Developments, comments D’Altrui, may find themselves facing “hurricane or wind deductibles that they did not have previously. This can be reflected in a percentage—you may have a $1,000 deductible for fire, but one or two percent for wind damage. If the property is worth $20 million, that one or two percent turns out to be more substantial.”
Another related cost that has skyrocketed is that of replacement costs. As odd as this may seem to some readers, experts concur that one of the reasons for this is that so many construction materials are tied up in areas where massive reconstruction has been taking place—for example, New Orleans after Katrina, Iraq because of the war, and nowadays, flood-damaged areas such as Iowa.
Not only are materials being grabbed up, but the contractors are flocking to these areas, too.
And the further away the materials are, the greater their transportation costs will be in the event of a disaster that destroys your building. “If I can’t buy plywood locally,” says Rygiel, “it will cost more to get it.” All in all, he says, “After Katrina, it was the worst. Now, it’s down a little bit more, but some contractors went out of town and found work in Iowa.”
If you’re a condo, HOA or co-op manager or board member, much of this may sound like fantasyland to you. After all, what are the odds that your building or buildings will be destroyed by catastrophic fire, floods, explosions and so forth? Still, many carriers insist that associations carry 100 percent value of replacement cost insurance—and if not 100 percent, then 80 or 90 percent.
Keeping Payments Down
What can associations do to keep their insurance payments down? Well, almost everyone agrees, they should make sure that their house is in order (no pun intended)—that there are no trip-and-fall hazards on the grounds, that the plumbing, heating and cooling systems and smoke detectors are up to date, and so on.
“If you have a building with an old roof,” says Anderson, “many insurance companies aren’t anxious to give you a reduction. If you have a new roof and updated heating and plumbing, it will be more attractive to insurers.”
Sometimes, he says, you have to do a cost-benefit analysis. “For example,” he says, “in a wooden building, you might consider a sprinkler system.” Yes, in some places, they’re still not required.
“For the normal building in a city,” adds Rygiel, “make sure it’s maintained, that loose railings or broken stairs are taken care of, that fire escapes are clear. For buildings in coastal areas, mitigation is the big word—put up storm shutters, make sure there is no loose furniture outside, make sure there are hurricane straps on the roof and no loose tiles.”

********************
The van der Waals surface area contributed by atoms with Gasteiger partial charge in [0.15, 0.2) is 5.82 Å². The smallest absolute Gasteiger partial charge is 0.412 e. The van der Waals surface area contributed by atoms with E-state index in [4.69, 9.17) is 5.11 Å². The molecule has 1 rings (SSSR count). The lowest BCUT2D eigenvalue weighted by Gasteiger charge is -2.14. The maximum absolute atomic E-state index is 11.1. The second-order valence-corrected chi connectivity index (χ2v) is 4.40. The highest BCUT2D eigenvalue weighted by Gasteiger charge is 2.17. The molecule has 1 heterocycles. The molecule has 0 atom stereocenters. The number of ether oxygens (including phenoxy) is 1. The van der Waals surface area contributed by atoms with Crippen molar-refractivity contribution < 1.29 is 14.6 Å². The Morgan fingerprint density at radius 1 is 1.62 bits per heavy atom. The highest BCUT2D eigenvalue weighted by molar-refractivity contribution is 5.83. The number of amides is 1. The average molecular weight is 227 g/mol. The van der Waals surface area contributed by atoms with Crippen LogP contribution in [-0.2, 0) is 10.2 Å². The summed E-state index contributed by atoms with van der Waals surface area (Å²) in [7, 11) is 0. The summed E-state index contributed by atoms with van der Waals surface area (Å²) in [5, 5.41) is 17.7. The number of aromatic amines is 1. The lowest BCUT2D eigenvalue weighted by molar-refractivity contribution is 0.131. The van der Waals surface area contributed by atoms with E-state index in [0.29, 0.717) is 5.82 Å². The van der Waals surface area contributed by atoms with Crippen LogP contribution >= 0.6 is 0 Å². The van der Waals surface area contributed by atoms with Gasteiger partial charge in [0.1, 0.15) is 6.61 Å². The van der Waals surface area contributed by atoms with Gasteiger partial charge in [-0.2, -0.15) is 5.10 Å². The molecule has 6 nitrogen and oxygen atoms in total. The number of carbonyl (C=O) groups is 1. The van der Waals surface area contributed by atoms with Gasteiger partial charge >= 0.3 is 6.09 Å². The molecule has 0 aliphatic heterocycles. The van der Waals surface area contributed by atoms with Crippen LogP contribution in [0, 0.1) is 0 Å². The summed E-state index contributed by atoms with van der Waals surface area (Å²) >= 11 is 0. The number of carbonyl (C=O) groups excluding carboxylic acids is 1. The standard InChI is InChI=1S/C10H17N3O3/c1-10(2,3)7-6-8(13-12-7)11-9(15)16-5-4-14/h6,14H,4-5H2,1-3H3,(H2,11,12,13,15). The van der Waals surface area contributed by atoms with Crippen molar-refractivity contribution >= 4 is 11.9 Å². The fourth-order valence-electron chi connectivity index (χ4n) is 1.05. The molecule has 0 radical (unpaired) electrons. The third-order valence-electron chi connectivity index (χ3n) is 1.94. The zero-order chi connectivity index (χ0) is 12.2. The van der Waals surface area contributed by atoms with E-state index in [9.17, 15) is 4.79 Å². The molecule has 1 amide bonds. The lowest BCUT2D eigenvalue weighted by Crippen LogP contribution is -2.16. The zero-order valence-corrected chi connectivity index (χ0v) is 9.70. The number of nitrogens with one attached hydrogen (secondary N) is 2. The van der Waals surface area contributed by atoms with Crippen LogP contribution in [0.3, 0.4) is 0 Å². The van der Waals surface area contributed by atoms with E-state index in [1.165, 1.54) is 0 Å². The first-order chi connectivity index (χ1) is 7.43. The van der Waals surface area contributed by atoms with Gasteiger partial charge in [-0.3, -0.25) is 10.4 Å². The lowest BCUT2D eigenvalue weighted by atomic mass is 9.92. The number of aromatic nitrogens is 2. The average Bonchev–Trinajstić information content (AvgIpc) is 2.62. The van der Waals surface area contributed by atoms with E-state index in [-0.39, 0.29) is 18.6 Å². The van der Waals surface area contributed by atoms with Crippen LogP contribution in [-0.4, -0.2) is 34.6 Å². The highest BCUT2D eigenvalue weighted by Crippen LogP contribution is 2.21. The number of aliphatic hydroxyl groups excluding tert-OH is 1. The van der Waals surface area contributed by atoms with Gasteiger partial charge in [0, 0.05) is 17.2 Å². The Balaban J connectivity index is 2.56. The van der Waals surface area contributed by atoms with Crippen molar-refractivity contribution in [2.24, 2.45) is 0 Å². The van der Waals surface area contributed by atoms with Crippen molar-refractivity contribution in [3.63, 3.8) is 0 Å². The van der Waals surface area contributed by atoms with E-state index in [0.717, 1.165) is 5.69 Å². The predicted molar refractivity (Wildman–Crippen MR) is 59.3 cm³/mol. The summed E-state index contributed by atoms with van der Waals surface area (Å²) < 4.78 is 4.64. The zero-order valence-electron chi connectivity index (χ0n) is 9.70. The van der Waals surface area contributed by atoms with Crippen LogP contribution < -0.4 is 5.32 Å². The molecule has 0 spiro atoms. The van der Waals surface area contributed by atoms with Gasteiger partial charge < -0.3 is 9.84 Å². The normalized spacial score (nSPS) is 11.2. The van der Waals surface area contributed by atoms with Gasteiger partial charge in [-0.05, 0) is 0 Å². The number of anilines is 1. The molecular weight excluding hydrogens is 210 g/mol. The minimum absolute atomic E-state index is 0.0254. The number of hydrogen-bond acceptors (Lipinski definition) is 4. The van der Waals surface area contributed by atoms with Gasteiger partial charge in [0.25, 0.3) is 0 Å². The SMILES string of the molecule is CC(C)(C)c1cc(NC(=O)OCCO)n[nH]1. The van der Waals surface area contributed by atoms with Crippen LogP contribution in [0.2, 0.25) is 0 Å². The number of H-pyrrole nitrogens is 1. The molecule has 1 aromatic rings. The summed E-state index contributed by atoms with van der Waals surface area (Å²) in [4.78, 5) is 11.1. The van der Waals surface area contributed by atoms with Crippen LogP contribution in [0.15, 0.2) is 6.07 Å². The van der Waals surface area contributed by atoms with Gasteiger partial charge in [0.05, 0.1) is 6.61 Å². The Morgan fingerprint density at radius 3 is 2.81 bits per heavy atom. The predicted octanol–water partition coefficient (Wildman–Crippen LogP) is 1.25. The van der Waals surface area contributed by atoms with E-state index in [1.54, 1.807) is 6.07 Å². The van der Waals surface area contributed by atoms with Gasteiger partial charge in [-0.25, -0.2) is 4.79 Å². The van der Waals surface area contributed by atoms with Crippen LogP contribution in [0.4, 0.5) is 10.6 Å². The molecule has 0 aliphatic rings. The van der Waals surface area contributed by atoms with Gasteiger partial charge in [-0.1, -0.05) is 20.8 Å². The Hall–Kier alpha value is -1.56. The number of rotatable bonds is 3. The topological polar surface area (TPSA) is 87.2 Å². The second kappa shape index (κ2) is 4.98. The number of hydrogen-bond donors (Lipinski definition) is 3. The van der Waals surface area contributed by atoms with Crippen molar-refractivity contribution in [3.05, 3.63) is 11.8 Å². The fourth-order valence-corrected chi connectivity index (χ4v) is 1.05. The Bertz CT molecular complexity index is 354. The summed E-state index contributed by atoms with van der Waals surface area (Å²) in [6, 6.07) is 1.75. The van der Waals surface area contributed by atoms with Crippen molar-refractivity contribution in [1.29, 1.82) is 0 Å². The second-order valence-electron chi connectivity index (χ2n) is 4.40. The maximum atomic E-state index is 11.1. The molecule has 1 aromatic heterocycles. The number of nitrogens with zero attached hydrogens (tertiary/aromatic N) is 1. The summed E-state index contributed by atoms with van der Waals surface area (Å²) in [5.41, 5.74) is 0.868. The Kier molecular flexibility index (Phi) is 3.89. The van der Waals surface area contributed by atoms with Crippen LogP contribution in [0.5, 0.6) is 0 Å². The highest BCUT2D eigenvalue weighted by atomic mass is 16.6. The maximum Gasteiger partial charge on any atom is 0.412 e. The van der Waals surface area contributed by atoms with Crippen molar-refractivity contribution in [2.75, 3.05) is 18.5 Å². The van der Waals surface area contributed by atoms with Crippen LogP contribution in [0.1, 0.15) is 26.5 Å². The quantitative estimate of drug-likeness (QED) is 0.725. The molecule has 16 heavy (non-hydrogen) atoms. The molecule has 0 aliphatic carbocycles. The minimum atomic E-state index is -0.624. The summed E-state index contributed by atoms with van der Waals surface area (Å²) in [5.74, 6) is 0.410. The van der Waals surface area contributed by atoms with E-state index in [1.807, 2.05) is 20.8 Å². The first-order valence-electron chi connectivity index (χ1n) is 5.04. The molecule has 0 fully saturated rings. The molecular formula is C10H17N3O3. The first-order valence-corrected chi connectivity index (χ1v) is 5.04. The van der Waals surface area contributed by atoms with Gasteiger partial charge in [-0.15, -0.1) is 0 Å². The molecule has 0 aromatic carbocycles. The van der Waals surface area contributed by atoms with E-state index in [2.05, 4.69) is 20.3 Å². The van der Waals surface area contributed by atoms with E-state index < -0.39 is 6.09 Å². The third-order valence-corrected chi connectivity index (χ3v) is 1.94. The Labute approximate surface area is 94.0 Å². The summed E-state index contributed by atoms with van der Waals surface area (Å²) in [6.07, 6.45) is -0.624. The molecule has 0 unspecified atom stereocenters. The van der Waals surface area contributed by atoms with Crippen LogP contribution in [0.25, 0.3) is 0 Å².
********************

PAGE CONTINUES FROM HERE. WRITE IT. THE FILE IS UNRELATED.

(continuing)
King recommends a certified property appraisal every few years. It can make a difference in what you’re paying—for example, a replacement cost of $1 million instead of $10 million.
Housekeeping isn’t the only way to keep insurance costs down. One example, given by D’Altrui, is that “certain carriers will give you a large discount on liability if your members sign a waiver of not suing the association, aside from general safety and upkeep.”
More commonly, professionals urge board members and managers to shop around; to approach different brokers or agents, not only one; to have their policies reviewed on a regular basis.
If companies know you’re shopping around, D’Altrui adds, “Everyone is going to sharpen their pencils and make sure that you can get the best rates.” Anderson also mentions a higher property deductible as a way to keep costs down.
Buying in Bulk
Finally, do buildings or associations with similar risk profiles ever band together in a group and buy insurance in bulk to save on costs?
Rarely, say professionals. Two buildings may be very similar, but what if that changes—if one, for example, puts in a pool and the other doesn’t. What’s important to one association may not be important to another. Also, there could be 100 risk factors, not all of which are apparent to board members and managers.
Finally, what happens if one building develops a bad risk profile? In this scenario, that building could hurt a building with a good risk profile that is part of the same group.
Still, if one property manager represents many associations or buildings, that can give him greater bargaining power when he or she negotiates insurance policies.
Raanan Geberer is a freelance writer and editor living in New York City.